Post-Sandy: Update from the Staten Island Waterfront

For the Staten Island community—one of the hardest hit in Superstorm Sandy—recovery comes in small steps. The island's marine sector has fared no differently. After Folly, a 39-foot aluminum pilothouse sloop owned by John and Kerry Pears, was flung two boatyards away, a recovery crane dismasted it during lifting. Amid the confusion, the couple filed this report about the island's state of affairs since the storm struck the U.S. East Coast on October 29, 2012.

December 7, 2012

Post-Sandy Staten Island clean-up

Kerry Pears

A month after Hurricane Sandy swept the U.S. Eastern seaboard with her vicious storm surge and winds, Great Kills Harbor, Staten Island, New York, is still marked indelibly by her passing. (View the Superstorm Sandy—One Month Later photo gallery)

Sailboats and motor yachts alike stand brokenly forlorn, lines and sails draped indiscriminately over their grimy, gouged decks and hulls. Only today, the attractive sloop Deliverance was finally spared the ignominy of lying bow down toward the asphalt, stern in the air, held only by the tree she tangled with during Sandy, and which stopped her being carried onto power lines.

Insurance claim assessors, boat workers, and U.S. Coast Guard officials wander about the stacked boats, clipboards in hand. Anxious boat owners clamber from jumble of hulls to ordered lines of yachts on stands, looking for their beloved vessels.


Owners wanting to winterize their boats as the bitter winds and sleety snow move in have to find generators with which to power their endeavors. Some homeowners are still without electricity, their belongings strewn in front of their homes from flooded first-floor rooms and basement garages. Small boats lie abandoned against their fences where Sandy’s rage threw them indiscriminately.

When the Red Cross Disaster Relief Van sounds its horn, hungry people appear from their cold and powerless homes and boatyards, looking for the welcome hot meal that’s provided free of charge. The NYPD patrol day and night, spotlighting the street to deter looting and vandalism on this distressed and distressing area. During the day the area is bustling with workers piling debris from wrecked homes, marina offices, workshops, and boats into massive piles, which sanitation trucks remove each night.

“Well, I guess I’m going to have to add a couple of chapters to my book about the restoration of the cat boat,” says Andy Bogaart wryly. Andy, specializing in the restoration of wooden yachts, had all but finished his fine work on this historic sailboat. The owner requested that she be launched to enjoy a few days of fall sailing before being winterized. She was swept up in Sandy’s fury, and finished up sandwiched between two other yachts against power lines. Heartbreaking as it will be to repeat some of the restoration work, the owner has more serious problems: His home invited Sandy in through the front door, and out of the back, swamping home and vehicle. Andy’s own sailboat, Second Chance, a Hunter 42, survived on the hard, but with hull and topsides damaged from other yachts that were thrown against it by the storm.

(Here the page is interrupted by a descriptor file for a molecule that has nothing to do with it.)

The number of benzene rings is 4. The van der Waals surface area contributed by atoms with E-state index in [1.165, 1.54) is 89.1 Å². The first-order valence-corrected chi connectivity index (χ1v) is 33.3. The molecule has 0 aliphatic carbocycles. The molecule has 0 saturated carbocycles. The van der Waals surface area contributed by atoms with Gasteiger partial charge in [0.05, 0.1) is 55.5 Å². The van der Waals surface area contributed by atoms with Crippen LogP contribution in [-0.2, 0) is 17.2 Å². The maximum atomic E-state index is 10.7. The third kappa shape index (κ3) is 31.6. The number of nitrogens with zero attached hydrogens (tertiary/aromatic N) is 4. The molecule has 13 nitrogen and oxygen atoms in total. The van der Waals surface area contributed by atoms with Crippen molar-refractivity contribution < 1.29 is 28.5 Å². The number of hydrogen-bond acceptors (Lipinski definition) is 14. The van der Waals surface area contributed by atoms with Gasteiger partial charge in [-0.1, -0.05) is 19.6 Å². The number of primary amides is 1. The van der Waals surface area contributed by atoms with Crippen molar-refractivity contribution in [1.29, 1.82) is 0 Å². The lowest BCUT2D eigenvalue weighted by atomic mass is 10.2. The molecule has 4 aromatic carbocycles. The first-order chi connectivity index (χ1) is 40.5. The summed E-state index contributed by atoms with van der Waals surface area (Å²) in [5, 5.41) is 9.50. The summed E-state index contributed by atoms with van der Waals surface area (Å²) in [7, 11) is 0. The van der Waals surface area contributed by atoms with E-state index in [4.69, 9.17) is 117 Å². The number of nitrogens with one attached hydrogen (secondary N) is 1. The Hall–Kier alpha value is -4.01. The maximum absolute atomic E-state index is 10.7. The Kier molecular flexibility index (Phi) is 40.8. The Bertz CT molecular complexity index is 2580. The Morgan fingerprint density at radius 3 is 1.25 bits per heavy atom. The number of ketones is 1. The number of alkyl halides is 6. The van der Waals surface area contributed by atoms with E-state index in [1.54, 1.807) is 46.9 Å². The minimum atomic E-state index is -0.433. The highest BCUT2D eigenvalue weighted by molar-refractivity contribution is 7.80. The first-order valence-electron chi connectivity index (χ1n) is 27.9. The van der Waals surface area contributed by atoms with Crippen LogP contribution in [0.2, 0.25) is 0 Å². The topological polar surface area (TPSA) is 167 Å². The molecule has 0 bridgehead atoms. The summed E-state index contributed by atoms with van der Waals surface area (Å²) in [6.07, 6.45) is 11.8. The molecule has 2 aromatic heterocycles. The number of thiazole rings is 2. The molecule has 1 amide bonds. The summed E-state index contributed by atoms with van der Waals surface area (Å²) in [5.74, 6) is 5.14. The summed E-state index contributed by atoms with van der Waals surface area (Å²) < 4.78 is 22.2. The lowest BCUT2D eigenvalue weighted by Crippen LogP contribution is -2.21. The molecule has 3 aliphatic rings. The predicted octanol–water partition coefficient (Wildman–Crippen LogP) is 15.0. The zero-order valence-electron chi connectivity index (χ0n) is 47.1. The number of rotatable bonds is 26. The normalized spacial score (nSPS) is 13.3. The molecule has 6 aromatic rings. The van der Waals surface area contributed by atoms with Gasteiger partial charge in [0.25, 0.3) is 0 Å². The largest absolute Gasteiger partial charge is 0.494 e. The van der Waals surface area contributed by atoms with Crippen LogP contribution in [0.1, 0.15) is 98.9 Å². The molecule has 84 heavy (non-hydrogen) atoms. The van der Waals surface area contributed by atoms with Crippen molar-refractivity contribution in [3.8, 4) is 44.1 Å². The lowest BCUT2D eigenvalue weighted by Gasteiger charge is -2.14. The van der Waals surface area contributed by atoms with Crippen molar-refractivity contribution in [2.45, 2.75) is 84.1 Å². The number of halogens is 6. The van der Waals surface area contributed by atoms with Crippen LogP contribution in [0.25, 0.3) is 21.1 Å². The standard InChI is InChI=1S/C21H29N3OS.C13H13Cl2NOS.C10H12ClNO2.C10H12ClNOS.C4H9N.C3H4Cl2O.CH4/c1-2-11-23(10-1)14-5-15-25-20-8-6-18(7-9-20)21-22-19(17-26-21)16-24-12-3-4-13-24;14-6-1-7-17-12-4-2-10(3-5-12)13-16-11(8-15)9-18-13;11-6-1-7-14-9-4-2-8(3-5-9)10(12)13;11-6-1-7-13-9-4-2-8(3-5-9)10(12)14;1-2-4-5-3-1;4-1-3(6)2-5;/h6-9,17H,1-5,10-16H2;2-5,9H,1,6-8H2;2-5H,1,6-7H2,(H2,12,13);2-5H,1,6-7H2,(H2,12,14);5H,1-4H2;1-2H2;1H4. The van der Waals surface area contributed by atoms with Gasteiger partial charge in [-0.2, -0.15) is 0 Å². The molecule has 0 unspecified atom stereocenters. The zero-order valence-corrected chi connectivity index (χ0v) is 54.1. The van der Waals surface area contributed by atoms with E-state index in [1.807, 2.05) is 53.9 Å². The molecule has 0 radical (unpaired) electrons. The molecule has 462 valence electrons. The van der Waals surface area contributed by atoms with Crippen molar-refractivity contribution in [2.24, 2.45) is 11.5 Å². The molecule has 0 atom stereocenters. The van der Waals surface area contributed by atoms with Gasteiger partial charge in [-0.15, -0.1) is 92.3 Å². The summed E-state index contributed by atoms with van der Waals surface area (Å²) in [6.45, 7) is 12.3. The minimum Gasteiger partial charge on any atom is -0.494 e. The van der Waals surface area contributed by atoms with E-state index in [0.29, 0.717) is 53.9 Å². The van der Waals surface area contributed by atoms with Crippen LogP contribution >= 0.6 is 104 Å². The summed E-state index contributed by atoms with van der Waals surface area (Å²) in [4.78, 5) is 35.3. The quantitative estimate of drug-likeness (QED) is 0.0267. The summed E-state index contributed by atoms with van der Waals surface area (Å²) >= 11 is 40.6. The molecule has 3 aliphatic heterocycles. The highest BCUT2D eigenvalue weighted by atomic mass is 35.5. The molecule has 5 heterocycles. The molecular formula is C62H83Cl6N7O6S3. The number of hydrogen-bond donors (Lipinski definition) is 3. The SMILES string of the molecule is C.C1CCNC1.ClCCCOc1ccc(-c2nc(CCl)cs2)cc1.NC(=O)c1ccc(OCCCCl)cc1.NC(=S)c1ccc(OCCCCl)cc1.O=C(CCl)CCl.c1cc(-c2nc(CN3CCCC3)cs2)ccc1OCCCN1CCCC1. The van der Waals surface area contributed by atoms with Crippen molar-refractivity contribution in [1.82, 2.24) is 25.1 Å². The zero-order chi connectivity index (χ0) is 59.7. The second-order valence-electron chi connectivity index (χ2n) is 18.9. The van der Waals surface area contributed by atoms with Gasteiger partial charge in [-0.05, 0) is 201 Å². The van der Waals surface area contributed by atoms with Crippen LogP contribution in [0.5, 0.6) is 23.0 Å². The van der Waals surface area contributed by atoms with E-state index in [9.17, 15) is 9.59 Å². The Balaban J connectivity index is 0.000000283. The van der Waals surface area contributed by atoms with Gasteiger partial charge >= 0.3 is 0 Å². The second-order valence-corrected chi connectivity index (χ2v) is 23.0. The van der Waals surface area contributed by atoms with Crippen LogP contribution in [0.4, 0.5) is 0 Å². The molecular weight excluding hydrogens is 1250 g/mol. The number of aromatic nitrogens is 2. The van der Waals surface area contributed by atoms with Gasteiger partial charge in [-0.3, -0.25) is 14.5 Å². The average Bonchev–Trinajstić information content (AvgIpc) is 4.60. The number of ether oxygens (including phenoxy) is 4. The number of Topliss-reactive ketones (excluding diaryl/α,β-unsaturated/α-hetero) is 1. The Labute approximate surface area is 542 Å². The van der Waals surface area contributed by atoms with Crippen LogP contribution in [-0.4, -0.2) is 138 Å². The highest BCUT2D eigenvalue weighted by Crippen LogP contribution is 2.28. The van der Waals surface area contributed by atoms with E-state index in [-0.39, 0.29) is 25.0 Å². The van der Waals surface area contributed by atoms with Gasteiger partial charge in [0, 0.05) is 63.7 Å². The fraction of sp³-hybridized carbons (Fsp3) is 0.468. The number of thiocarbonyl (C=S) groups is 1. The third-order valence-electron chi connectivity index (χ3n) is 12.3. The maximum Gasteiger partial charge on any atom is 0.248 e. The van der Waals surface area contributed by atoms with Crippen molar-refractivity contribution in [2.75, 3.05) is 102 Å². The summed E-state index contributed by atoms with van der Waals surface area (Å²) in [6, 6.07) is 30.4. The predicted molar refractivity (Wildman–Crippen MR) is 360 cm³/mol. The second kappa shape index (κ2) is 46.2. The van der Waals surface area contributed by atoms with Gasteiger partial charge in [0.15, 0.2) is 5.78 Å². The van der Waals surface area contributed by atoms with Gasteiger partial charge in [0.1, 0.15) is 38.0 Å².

The marinas are gradually working through the chaos in their yards. Mansion Marina’s facility illuminates the problems: on one side of the yard, retrieved sailboats stand in orderly lines; on the other, powerboats and sailboats still lie as Sandy left them, in a jumble of hulls. Recovery of sunken sailboats, motor yachts, fishing boats, trailers and docks is being carried out from crane barges and marina workboats. Now the most distressing cases are being revealed as they are lifted from the depths of the harbor, and left on stands to allow mud and seawater to drain.

“We plan to have our docks running by April” were the defiant words of Bianca Formica of Atlantis Marina. Our sailboat, Folly, was one of the vessels at Atlantis’ floating docks, which at the height of the storm surge came to rest two boatyards farther down the harbor, at Staten Island Yacht Sales, with Folly and a 40-foot motor yacht still secured to them.

“Some of the retrieval outfits here don’t know what they’re doing—one has just dropped a boat which shifted due to the seawater inside, breaking the slings: they haven’t a clue, they are writing off boats that could have been salvaged,” said a crane-boat operator. Yet, few boats are being deemed a complete loss by the insurance companies; we’ve been told that around 95 percent are recoverable.


Local businesses will long be affected by Sandy: Two of the three local bait-and-tackle stores aren’t going to re-open. There aren’t enough boats still on the water to need fishing supplies. The local marine-supplies stores are by the water, and were therefore flooded, so all the needs for repair and restoration have to come from off the island. Some harbor restaurants are starting to operate in a limited manner; others may never recover.

No one that we know of was killed, or died, on their boat. Most boat owners were in their homes, or had taken refuge on land, as did we, but one owner spoke of wading ashore, chest high in seawater, when, at the height of the storm, he realized that he was dangerously at risk onboard. His small Sparkman & Stephens yacht was later recovered from ashore, pretty much unscathed, although his home, a few blocks south, was lost to the waters.

Despite the devastated appearance of this hard-hit area, there is hope, and relief that the destruction wasn’t worse. For some boat owners, the initial shock and anxiety have been replaced by a resigned acknowledgement that this winter’s snow and bitter temperatures will prevent them working on their boat. The summer of 2013 will be a bittersweet one, of non-sailing, while they make a laborious recovery of their vessel.


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